Operator forced to change horseracing game name to Svenska Spel Hästar after ATG claimed using “Trav & Galop” was an infringement on company name
The Swedish Patent and Market Court of Appeal has ruled in favour of AB Trav och Galopp (ATG) on 25 January after the operator claimed Svenska Spel Sport & Casino was using its trademarked name.
Svenska Spel can no longer use “Trav & Galop” (translated as “Trot & Gallop”) in its marketing of horseracing betting despite having it approved by the Swedish Patent and Registration Office back in November 2019, forcing the firm to change the name of its horseracing betting games service to Svenska Spel Hästar.
Svenska Spel used the trademark for marketing not only horseracing games but also across social media, television and on Svenska Spel’s website.
However, ATG opted to sue Svenska Spel in December 2020, claiming “Trav & Galop” was an infringement on its company name and therefore an “unauthorised trademark use”.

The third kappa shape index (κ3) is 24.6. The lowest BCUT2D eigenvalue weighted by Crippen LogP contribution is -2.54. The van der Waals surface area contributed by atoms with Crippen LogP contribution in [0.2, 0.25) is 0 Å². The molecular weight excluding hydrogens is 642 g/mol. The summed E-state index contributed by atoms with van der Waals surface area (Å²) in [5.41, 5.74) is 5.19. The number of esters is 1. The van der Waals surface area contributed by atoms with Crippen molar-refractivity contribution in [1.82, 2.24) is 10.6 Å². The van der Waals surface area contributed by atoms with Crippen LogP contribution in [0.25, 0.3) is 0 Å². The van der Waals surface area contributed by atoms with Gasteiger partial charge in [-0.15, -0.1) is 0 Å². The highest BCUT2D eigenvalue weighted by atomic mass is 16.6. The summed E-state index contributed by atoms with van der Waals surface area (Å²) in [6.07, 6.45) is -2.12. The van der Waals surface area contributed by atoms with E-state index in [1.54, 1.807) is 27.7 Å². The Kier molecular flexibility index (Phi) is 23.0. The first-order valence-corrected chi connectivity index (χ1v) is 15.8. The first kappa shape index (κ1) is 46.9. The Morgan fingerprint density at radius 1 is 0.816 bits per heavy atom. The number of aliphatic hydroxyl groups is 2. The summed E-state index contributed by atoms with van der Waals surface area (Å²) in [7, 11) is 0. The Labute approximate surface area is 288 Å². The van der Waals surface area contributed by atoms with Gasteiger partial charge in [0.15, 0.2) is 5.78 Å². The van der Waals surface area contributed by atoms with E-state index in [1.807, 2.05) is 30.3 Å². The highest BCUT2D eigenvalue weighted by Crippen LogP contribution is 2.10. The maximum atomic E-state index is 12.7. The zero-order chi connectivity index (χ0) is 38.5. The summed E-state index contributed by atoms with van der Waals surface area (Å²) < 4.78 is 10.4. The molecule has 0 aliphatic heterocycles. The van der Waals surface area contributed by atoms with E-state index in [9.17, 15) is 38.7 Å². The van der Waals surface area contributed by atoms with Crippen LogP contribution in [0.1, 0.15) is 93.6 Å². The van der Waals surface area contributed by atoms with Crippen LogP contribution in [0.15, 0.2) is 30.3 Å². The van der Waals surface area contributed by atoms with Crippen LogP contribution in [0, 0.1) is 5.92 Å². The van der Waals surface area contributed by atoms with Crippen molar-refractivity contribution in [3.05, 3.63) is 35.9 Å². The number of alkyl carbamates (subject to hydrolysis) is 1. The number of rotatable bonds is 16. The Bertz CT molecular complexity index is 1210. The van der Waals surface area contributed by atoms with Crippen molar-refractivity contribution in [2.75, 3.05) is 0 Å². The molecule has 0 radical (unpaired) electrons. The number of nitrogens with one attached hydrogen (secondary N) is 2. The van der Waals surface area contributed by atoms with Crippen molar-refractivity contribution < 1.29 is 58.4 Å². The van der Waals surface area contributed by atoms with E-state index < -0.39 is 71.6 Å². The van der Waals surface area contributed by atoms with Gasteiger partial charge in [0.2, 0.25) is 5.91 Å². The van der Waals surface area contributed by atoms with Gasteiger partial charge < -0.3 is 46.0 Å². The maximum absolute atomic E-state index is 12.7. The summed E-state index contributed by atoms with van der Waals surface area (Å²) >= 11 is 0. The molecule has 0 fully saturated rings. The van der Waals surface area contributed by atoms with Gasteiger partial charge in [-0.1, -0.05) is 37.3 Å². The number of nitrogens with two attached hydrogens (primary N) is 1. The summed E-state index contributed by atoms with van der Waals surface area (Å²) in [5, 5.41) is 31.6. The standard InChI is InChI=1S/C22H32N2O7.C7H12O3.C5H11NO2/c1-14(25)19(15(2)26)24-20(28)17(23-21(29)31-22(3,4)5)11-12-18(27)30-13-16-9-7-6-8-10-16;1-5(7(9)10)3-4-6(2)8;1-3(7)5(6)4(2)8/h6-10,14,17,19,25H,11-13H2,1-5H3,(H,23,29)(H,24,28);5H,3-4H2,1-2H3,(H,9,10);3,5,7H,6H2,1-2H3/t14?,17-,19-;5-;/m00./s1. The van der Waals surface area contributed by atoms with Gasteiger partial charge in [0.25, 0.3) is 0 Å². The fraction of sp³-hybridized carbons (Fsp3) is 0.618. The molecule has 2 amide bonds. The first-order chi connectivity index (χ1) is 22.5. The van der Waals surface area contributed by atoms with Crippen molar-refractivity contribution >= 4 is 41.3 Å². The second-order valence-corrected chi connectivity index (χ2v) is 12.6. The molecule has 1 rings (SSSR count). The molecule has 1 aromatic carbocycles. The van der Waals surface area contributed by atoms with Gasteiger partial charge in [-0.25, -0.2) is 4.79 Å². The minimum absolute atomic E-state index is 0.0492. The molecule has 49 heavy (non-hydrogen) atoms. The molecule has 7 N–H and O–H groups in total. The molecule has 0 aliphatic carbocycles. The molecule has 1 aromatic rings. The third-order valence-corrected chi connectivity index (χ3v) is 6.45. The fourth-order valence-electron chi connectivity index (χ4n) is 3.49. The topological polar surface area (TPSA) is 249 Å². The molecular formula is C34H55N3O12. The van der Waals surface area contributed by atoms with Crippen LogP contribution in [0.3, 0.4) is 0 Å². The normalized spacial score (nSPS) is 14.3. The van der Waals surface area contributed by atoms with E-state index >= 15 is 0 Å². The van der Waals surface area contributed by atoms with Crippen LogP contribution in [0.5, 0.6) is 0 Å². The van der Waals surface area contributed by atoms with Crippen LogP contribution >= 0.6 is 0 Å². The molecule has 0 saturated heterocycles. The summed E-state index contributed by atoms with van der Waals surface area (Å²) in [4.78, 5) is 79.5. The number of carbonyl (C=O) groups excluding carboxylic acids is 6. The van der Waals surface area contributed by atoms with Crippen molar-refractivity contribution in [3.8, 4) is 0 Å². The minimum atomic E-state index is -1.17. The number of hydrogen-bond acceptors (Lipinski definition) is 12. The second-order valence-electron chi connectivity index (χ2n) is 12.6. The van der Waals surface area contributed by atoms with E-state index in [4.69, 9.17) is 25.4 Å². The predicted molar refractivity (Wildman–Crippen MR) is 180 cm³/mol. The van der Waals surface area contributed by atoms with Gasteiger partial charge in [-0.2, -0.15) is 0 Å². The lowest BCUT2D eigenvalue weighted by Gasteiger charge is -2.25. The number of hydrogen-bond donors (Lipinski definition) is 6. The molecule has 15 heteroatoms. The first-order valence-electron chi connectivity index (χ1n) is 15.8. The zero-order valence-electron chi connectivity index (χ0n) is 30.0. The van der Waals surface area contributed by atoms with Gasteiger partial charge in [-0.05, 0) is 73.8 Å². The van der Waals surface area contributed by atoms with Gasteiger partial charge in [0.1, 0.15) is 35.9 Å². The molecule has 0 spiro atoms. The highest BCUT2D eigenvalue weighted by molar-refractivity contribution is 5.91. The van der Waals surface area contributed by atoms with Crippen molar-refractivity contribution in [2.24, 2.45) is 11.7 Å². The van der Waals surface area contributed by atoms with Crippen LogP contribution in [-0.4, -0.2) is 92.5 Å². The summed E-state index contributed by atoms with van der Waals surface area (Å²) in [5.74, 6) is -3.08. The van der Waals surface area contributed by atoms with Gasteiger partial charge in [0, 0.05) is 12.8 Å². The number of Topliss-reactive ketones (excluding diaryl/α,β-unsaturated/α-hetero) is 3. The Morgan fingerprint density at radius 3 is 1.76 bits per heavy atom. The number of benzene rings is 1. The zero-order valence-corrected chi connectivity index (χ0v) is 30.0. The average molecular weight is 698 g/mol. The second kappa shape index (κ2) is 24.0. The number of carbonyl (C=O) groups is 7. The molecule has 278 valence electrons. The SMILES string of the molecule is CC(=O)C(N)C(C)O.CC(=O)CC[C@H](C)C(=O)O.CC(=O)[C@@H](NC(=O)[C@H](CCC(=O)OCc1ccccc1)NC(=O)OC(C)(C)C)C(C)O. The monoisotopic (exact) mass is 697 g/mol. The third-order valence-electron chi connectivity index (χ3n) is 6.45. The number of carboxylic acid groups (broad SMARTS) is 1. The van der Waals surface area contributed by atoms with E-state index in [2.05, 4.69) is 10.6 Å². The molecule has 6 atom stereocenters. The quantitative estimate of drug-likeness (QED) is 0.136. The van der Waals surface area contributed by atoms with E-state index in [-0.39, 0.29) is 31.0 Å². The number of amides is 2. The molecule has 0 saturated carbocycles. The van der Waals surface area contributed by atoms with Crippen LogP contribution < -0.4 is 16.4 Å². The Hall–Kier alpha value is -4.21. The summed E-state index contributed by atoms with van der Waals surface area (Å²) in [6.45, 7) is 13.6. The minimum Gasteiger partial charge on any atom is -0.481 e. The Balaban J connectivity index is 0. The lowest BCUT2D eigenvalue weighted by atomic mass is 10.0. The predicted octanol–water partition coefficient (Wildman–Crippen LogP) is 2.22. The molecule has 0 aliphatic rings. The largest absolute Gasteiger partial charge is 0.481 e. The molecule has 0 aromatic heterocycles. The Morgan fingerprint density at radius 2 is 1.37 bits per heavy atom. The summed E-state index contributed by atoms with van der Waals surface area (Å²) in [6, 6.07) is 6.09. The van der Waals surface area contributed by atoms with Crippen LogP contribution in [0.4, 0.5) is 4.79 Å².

The Patent and Markets Court ruled in favour of ATG in May 2022 and, upon appeal by Svenska Spel, the court once again ruled against the operator’s right to use “Trav & Galop”.
The state-owned operator cannot reappeal the decision and must pay ATG’s legal fees in both courts.
Fredrik Wastenson, Svenska Spel Sport & Casino CEO and business area manager, said the ruling felt “strange” but reassured players the only thing that will change is the name of its horse games.
Wastenson said: “For our customers, this means no changes except for the name change. We are proud of our fantastic offer on horses, which will be available just as before but now under Svenska Spel Hästar.
“We find it strange that the court considers that descriptive words for a business can have such a high level of protection, but of course we respect the court’s decision.”
Hasse Lord Skarplöth, ATG CEO, said he expected the court to reach this decision.
He remarked: “That the Supreme Court also followed our line was expected. It must never be okay to use someone else’s business name and it feels good that the matter is now settled once and for all.
“It was important to establish that a competitor does not have the right to use our company name and exploit its good reputation,” Skarplöth added.